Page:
After a longer trip he arrived at Constantinople where he briefly stayed. Sava first wanted to return home via Mount Athos (according to Domentijan), but he instead decided to visit the Bulgarian capital at Trnovo, where he was warmly and friendly admitted by the Bulgarian Emperor Ivan Asen II (father-in-law of King Vladislav) and Bulgarian Patriarch Joakim. As on all his destinations, he gave rich gifts to the churches and monasteries: “[he] gave also to the Bulgarian Patriarchate priestly honourable robes and golden books and candlesticks adorned with precious stones and pearls and other church vessels”, as written by Teodosije.

Sava had after much work and many long trips arrived at Trnovo a tired and sick man. When the sickness took a hold of him and he saw that the end was near, he sent part of his entourage to Serbia with the gifts and everything he had bought with his blessing to give “to his children”. Domentijan accounted that he died between Saturday and Sunday, most likely on 14 January 1235.

Sava was respectfully buried at the Holy Forty Martyrs Church. Sava’s body was returned to Serbia after a series of requests, and was then buried in the Mileševa monastery, built by Vladislav in 1234. According to Teodosije, Archbishop Arsenije told Vladislav “It’s neither nice nor pleasing, before God nor the people, leaving our father [Sava] gifted to us by the Christ. An equal to apostles – who made so many feats and countless efforts for the Serbian lands, decorating it with churches and the kingdom, the archbishopric and bishops, and all constitutions and laws – that his relics lie outside his fatherland and the seat of his church, in a foreign land”.

King Vladislav twice sent delegations to his father-in-law Asen, asking him to let the relics of Sava be transferred to the fatherland, but the Emperor was unappealing. Vladislav then personally visited him and finally got the approval, and brought the relics to Serbia.

With the highest church – and state honours, the relics of Saint Sava were transferred from the Holy Forty Martyrs Church to Mileševa on 6 May 1237. “The King and the Archbishop, with the bishops and hegumens and many noblemen, all together, little and great, carried the Saint in much joy, with psalms and songs”.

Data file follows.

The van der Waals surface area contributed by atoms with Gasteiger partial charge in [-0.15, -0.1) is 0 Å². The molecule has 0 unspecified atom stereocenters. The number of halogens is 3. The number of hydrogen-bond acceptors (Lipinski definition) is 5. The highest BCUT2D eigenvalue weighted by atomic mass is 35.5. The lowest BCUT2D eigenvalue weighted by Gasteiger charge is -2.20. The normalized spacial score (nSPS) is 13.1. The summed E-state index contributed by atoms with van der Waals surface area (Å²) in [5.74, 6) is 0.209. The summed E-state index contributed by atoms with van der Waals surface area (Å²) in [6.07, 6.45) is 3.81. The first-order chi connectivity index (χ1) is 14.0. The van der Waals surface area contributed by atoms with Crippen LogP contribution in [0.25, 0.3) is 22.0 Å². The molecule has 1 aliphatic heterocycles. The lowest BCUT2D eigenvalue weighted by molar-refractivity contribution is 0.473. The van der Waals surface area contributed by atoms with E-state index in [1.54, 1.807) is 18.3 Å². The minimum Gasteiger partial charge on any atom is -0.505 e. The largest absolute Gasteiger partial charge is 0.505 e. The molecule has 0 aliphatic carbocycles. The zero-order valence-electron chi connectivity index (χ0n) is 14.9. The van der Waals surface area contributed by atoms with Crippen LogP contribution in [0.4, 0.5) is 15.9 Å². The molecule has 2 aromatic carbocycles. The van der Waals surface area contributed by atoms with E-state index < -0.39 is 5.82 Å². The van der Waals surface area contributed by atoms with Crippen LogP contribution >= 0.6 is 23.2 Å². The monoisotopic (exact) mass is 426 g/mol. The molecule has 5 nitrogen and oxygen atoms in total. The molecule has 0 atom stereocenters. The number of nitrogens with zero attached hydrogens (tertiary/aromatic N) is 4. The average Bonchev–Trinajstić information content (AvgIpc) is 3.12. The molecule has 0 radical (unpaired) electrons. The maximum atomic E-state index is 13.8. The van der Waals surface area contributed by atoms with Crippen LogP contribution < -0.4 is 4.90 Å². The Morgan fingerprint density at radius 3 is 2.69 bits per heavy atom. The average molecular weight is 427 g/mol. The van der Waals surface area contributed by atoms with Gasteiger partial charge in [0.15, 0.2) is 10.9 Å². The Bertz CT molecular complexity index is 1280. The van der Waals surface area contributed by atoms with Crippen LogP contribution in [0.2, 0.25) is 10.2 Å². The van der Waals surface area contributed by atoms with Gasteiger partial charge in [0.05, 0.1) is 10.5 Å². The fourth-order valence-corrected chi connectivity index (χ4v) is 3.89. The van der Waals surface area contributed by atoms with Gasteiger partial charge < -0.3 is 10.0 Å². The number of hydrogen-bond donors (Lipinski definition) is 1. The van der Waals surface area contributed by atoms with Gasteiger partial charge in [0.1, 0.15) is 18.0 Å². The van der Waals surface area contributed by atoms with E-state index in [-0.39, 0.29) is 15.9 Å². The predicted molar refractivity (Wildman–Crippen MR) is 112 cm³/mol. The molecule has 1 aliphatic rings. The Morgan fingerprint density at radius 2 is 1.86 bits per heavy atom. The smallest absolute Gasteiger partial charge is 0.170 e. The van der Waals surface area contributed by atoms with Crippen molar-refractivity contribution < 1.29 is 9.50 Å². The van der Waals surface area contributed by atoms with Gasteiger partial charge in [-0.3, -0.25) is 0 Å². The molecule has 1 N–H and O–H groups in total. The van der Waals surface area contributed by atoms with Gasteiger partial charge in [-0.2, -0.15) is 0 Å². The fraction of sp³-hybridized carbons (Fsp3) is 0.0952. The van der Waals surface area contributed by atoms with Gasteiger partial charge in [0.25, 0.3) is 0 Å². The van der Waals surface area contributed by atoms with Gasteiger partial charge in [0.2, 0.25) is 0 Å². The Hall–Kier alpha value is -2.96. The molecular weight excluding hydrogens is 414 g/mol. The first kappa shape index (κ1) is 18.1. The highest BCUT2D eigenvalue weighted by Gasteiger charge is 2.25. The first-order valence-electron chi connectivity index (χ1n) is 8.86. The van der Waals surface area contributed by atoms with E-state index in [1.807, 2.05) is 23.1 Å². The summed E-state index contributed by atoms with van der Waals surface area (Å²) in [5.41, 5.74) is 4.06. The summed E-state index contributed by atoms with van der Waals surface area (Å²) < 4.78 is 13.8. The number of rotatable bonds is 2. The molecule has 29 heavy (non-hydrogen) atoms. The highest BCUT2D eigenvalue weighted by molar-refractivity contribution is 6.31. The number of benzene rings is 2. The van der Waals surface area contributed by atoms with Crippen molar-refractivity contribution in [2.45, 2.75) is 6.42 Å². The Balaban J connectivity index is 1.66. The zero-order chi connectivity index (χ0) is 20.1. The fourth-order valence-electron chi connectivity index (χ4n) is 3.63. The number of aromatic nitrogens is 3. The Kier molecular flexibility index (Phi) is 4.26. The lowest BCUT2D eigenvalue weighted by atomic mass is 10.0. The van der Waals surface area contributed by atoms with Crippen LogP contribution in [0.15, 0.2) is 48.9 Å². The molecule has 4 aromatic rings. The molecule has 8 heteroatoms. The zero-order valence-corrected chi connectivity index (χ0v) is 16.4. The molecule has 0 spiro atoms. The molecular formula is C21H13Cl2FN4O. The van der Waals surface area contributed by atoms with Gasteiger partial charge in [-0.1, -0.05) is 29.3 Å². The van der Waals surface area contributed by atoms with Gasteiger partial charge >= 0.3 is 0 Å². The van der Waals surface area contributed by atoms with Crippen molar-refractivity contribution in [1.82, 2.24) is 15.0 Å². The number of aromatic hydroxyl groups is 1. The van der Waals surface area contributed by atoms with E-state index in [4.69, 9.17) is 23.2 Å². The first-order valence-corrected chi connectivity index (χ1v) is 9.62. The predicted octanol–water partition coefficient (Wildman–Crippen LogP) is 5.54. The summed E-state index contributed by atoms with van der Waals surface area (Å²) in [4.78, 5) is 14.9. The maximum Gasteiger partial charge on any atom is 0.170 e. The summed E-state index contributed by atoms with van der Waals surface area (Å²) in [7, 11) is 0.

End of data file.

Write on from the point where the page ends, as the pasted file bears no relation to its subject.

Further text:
Sava was canonized, and his relics were considered miraculous; his cult remained throughout the Middle Ages and the Ottoman occupation.

Burning of St. Sava’s relics


When the Serbs in Banat rose up against the Ottomans in 1594, using the portrait of Saint Sava on their war flags, the Ottomans retaliated by incinerating the relics of St. Sava on the Vračar plateau in Belgrade. Grand Vizier Koca Sinan Pasha, the main commander of the Ottoman army, ordered for the relics to be brought from Mileševa to Belgrade, where he set them on fire on 27 April.

Monk Nićifor of the Fenek monastery wrote that “there was great violence carried out against the clergy and devastation of monasteries”.

The Ottomans sought to symbolically and really, set fire to the Serb determination of freedom, which had become growingly noticeable. The event, however, sparked an increase in rebel activity, until the suppression of the uprising in 1595. It is believed that his left hand was saved; it is currently held at Mileševa.

The Church of Saint Sava was built near the place where his relics were burned. Its construction began in the 1930s and was completed in 2004. It is one of the largest churches in the world.